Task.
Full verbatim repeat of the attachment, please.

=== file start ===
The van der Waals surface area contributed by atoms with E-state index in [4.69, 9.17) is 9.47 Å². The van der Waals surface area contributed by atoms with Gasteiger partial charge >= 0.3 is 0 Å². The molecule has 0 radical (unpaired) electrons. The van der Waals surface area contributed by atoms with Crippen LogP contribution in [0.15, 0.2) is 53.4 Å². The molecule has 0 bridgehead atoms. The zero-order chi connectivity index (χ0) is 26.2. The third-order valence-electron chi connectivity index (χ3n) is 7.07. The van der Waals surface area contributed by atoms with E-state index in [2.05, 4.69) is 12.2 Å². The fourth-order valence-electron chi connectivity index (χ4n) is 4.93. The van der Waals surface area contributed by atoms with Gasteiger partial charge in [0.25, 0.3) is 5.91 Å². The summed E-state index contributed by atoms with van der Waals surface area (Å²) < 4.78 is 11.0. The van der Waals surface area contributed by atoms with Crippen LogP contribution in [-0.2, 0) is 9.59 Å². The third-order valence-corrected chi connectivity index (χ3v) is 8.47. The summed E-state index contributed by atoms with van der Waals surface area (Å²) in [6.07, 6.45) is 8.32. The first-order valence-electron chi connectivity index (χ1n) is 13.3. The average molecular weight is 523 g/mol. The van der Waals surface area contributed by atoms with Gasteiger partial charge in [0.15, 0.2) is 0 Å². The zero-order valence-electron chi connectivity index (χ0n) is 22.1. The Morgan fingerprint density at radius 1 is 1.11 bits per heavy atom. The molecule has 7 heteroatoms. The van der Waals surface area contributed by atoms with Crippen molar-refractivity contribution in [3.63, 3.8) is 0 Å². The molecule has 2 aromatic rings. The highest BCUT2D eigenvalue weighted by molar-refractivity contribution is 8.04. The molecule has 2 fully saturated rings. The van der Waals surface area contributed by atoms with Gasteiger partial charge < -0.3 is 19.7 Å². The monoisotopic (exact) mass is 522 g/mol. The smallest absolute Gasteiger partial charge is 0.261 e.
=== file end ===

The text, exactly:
The van der Waals surface area contributed by atoms with E-state index in [4.69, 9.17) is 9.47 Å². The van der Waals surface area contributed by atoms with Gasteiger partial charge >= 0.3 is 0 Å². The molecule has 0 radical (unpaired) electrons. The van der Waals surface area contributed by atoms with Crippen LogP contribution in [0.15, 0.2) is 53.4 Å². The molecule has 0 bridgehead atoms. The zero-order chi connectivity index (χ0) is 26.2. The third-order valence-electron chi connectivity index (χ3n) is 7.07. The van der Waals surface area contributed by atoms with E-state index in [2.05, 4.69) is 12.2 Å². The fourth-order valence-electron chi connectivity index (χ4n) is 4.93. The van der Waals surface area contributed by atoms with Gasteiger partial charge in [0.25, 0.3) is 5.91 Å². The summed E-state index contributed by atoms with van der Waals surface area (Å²) < 4.78 is 11.0. The van der Waals surface area contributed by atoms with Crippen LogP contribution in [-0.2, 0) is 9.59 Å². The third-order valence-corrected chi connectivity index (χ3v) is 8.47. The summed E-state index contributed by atoms with van der Waals surface area (Å²) in [6.07, 6.45) is 8.32. The first-order valence-electron chi connectivity index (χ1n) is 13.3. The average molecular weight is 523 g/mol. The van der Waals surface area contributed by atoms with Gasteiger partial charge in [0.15, 0.2) is 0 Å². The zero-order valence-electron chi connectivity index (χ0n) is 22.1. The Morgan fingerprint density at radius 1 is 1.11 bits per heavy atom. The molecule has 7 heteroatoms. The van der Waals surface area contributed by atoms with Crippen molar-refractivity contribution in [3.63, 3.8) is 0 Å². The molecule has 2 aromatic rings. The highest BCUT2D eigenvalue weighted by molar-refractivity contribution is 8.04. The molecule has 2 fully saturated rings. The van der Waals surface area contributed by atoms with Gasteiger partial charge < -0.3 is 19.7 Å². The monoisotopic (exact) mass is 522 g/mol. The smallest absolute Gasteiger partial charge is 0.261 e.